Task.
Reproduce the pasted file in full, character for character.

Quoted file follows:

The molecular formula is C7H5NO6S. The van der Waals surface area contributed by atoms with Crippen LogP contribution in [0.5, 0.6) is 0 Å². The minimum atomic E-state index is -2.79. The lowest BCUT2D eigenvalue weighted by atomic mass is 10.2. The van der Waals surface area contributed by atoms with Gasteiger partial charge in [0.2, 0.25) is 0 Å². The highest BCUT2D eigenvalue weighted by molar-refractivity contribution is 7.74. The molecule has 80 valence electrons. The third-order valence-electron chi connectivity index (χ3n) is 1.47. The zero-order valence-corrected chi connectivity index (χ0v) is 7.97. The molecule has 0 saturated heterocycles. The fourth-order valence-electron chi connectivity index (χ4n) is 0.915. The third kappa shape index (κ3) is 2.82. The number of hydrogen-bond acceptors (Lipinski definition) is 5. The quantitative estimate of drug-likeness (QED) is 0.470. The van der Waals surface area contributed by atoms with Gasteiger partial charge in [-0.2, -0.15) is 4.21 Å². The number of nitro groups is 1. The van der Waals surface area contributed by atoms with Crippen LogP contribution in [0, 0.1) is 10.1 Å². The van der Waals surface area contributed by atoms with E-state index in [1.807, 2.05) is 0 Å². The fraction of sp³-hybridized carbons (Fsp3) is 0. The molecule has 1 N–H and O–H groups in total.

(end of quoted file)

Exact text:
The molecular formula is C7H5NO6S. The van der Waals surface area contributed by atoms with Crippen LogP contribution in [0.5, 0.6) is 0 Å². The minimum atomic E-state index is -2.79. The lowest BCUT2D eigenvalue weighted by atomic mass is 10.2. The van der Waals surface area contributed by atoms with Gasteiger partial charge in [0.2, 0.25) is 0 Å². The highest BCUT2D eigenvalue weighted by molar-refractivity contribution is 7.74. The molecule has 80 valence electrons. The third-order valence-electron chi connectivity index (χ3n) is 1.47. The zero-order valence-corrected chi connectivity index (χ0v) is 7.97. The molecule has 0 saturated heterocycles. The fourth-order valence-electron chi connectivity index (χ4n) is 0.915. The third kappa shape index (κ3) is 2.82. The number of hydrogen-bond acceptors (Lipinski definition) is 5. The quantitative estimate of drug-likeness (QED) is 0.470. The van der Waals surface area contributed by atoms with Gasteiger partial charge in [-0.2, -0.15) is 4.21 Å². The number of nitro groups is 1. The van der Waals surface area contributed by atoms with Crippen LogP contribution in [0, 0.1) is 10.1 Å². The van der Waals surface area contributed by atoms with E-state index in [1.807, 2.05) is 0 Å². The fraction of sp³-hybridized carbons (Fsp3) is 0. The molecule has 1 N–H and O–H groups in total.